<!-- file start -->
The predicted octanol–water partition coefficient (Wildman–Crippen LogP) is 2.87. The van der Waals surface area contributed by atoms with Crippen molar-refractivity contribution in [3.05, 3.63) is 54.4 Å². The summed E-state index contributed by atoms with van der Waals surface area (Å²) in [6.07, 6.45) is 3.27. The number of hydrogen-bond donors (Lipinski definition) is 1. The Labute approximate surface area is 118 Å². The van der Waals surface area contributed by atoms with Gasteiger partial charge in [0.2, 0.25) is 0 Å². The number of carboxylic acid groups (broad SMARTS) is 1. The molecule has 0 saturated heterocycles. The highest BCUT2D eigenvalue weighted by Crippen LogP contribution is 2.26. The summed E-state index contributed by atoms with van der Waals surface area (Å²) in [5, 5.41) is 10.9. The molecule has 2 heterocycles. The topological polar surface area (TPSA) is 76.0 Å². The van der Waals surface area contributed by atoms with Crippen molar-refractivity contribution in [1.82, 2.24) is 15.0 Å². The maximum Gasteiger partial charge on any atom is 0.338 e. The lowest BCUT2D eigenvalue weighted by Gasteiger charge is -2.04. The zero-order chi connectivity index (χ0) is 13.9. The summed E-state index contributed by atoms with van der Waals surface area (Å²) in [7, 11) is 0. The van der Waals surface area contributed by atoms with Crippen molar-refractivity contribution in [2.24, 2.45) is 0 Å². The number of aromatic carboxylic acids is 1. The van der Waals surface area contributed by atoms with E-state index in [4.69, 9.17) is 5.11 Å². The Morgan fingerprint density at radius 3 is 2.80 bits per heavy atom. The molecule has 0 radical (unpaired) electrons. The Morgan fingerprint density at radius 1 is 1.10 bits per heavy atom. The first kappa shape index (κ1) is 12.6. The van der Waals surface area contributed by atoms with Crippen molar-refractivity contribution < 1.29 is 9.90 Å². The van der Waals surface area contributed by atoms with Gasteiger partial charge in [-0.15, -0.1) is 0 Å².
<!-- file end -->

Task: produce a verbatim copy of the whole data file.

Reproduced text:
The predicted octanol–water partition coefficient (Wildman–Crippen LogP) is 2.87. The van der Waals surface area contributed by atoms with Crippen molar-refractivity contribution in [3.05, 3.63) is 54.4 Å². The summed E-state index contributed by atoms with van der Waals surface area (Å²) in [6.07, 6.45) is 3.27. The number of hydrogen-bond donors (Lipinski definition) is 1. The Labute approximate surface area is 118 Å². The van der Waals surface area contributed by atoms with Gasteiger partial charge in [0.2, 0.25) is 0 Å². The number of carboxylic acid groups (broad SMARTS) is 1. The molecule has 0 saturated heterocycles. The highest BCUT2D eigenvalue weighted by Crippen LogP contribution is 2.26. The summed E-state index contributed by atoms with van der Waals surface area (Å²) in [5, 5.41) is 10.9. The molecule has 2 heterocycles. The topological polar surface area (TPSA) is 76.0 Å². The van der Waals surface area contributed by atoms with Crippen molar-refractivity contribution in [1.82, 2.24) is 15.0 Å². The maximum Gasteiger partial charge on any atom is 0.338 e. The lowest BCUT2D eigenvalue weighted by Gasteiger charge is -2.04. The zero-order chi connectivity index (χ0) is 13.9. The summed E-state index contributed by atoms with van der Waals surface area (Å²) in [7, 11) is 0. The van der Waals surface area contributed by atoms with Crippen molar-refractivity contribution in [2.24, 2.45) is 0 Å². The number of aromatic carboxylic acids is 1. The van der Waals surface area contributed by atoms with E-state index in [4.69, 9.17) is 5.11 Å². The Morgan fingerprint density at radius 3 is 2.80 bits per heavy atom. The molecule has 0 radical (unpaired) electrons. The Morgan fingerprint density at radius 1 is 1.10 bits per heavy atom. The first kappa shape index (κ1) is 12.6. The van der Waals surface area contributed by atoms with Crippen molar-refractivity contribution < 1.29 is 9.90 Å². The van der Waals surface area contributed by atoms with Gasteiger partial charge in [-0.15, -0.1) is 0 Å².